#2: The Brothers Johnson- Stomp!
Just now, while re-listening to this song in preparation for writing about it, I had to ask myself a question: is “Stomp!” by the Brothers Johnson the single greatest party jam of all time? It’s a real possibility. I mean, by all rights those opening lines alone should have catapulted this song into instant-classic status: “Steppin’ out, the weekend’s open wide / Fill it up, let’s blast the jams and ride”. I won’t sit here and act like that’s any kind of deep philosophical insight or anything, but there is a very certain context wherein no words will speak more directly to my soul than those do. That right there is everything that rules about going out to a party with your friends: the sense of possibility, the pent-up energy you can finally release after a week of hard work, the excitement that you can finally just rock the hell out. This is what the perfect Friday night sounds like to me. Of course, being that this is one of the last great disco singles, the lyrics are mostly in service of the music here, which only cements its status as an all-out banger. Seriously, this may not be my all-time favorite discovery from this project, but it’s certainly a contender for the one I’ve come back to the most. I never get tired of that irresistible beat, those string stabs that crackle with vitality and fun, the playful synthesizer fills in the back half, and oh my god the bass. Louis “Thunder Thumbs” Johnson absolutely lives up to his nickname on this track with a gnarly slap-bass breakdown that puts the cherry on top of an already-incredible bassline; his performance here finds the perfect balance of ferocious technicality and exacting restraint. This is a bassline to teach to any aspiring bassist, a masterclass in phrasing and how to make the most of both the instrument’s rhythmic and melodic capabilities. No, it isn’t the kind of song that will really pierce your soul or change your life or anything like that. It’s just an incredibly infectious, catchy dance tune that deserves so much more than the modest legacy it has. As disco gasped its last across the pop landscape, “Stomp!” really was a perfectly-timed reminder of everything great and timeless about the genre.
#1: Pink Floyd- Another Brick in the Wall, Part II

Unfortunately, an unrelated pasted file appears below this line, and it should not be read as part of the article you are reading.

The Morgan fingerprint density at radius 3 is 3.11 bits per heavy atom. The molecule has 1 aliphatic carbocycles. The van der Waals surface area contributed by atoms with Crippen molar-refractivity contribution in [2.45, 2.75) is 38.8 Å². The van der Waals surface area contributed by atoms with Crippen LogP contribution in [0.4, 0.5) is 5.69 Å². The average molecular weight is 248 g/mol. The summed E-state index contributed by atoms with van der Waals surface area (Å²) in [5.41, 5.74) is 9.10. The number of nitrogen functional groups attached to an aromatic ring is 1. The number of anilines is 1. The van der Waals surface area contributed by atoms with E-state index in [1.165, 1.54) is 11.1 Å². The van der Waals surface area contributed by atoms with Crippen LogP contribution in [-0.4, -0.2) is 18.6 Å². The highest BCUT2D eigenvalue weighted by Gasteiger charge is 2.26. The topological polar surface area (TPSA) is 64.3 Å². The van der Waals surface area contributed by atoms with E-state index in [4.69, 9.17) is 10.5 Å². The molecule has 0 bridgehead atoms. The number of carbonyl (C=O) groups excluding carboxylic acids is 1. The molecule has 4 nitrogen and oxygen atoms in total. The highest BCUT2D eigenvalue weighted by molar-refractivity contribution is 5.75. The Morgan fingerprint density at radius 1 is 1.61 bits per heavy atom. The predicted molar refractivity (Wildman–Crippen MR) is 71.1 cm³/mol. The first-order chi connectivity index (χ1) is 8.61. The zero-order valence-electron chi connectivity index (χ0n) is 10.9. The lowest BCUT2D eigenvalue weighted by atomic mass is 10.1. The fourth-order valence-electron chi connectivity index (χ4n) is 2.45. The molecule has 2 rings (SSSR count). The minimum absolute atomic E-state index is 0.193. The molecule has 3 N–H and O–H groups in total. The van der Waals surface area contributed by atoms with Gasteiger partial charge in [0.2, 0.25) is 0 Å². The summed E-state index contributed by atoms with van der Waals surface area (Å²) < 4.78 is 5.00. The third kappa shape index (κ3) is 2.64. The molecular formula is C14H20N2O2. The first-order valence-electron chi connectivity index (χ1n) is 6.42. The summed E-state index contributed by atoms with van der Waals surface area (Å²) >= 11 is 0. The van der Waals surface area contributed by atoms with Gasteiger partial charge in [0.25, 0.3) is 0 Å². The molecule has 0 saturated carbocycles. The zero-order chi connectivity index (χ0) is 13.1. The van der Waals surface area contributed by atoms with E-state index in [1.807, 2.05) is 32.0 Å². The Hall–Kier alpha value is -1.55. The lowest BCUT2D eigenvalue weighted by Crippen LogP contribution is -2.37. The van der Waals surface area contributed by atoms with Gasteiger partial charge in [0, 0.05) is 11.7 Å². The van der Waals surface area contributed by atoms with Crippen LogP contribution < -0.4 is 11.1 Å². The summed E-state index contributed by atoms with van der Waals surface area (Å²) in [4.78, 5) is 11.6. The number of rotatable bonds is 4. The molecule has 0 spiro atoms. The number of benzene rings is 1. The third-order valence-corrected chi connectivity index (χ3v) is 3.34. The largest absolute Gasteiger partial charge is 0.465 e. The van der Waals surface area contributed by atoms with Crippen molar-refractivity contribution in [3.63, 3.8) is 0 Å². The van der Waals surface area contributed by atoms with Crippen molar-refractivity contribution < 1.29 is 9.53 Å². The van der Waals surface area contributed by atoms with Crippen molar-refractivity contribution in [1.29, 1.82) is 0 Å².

I could act like that this song stands alone. I could say that I enjoy it purely for the hard-grooving bassline, for the dark disco riff and one of the most astonishingly emotive guitar solos in the pop canon, right up there with George Harrison’s solo on “Something” and Prince’s solo on “Purple Rain”. I could take the anti-authoritarian sentiment of the lyrics, the questioning of the educational system as a tool of conformity, as a totally isolated statement and still emerge with a fairly sound reading with a lot of value to offer. But I think that would feel more than a little dishonest, even though I do, in fact, really like all those things about it. This song doesn’t stand alone, it wasn’t written to and it never has. At most, I could liken it to a particularly standout scene from a film, one that gets uploaded to Youtube by itself because dammit, sometimes you don’t have the time to sit down with Goodfellas for two and a half hours just to see Joe Pesci say “funny how?”. One needn’t watch all of Goodfellas to appreciate that scene’s lighting, the nuances of Pesci’s performance, the pacing, the script. It’s an excellent piece of filmmaking on its own merits. Still, the fact of the matter is that that scene doesn’t exist in a vacuum, and analyzing it like it does would feel incomplete. Likewise, neither does “Another Brick in the Wall, Part II”- you know, in case the fact that it literally has “part II” in the title didn’t make that screamingly obvious. This song is part of something much bigger than itself, one paragraph in a greater statement about what the world takes from us and why. Its ominous-yet-danceable tone is not only compelling in and of itself, but offers a stark contrast with the ghostly Part I; its hard-edged backbeat doubles as a set-up for the total collapse of Part III. Those aforementioned lyrics form only one piece of a much larger societal critique, one that is both more all-encompassing and more uncomfortably personal than this song may let on by itself. Make no mistake, for all its merits The Wall is messy and unfocused and indulgent to a fault. But “Another Brick in the Wall, Part II” exemplifies the best aspects of the album: the righteous anger, the potent songcraft and, most importantly, the way individual, discrete moments can add up to so much more than the sum of their parts. It is, in every sense, just another brick in the wall.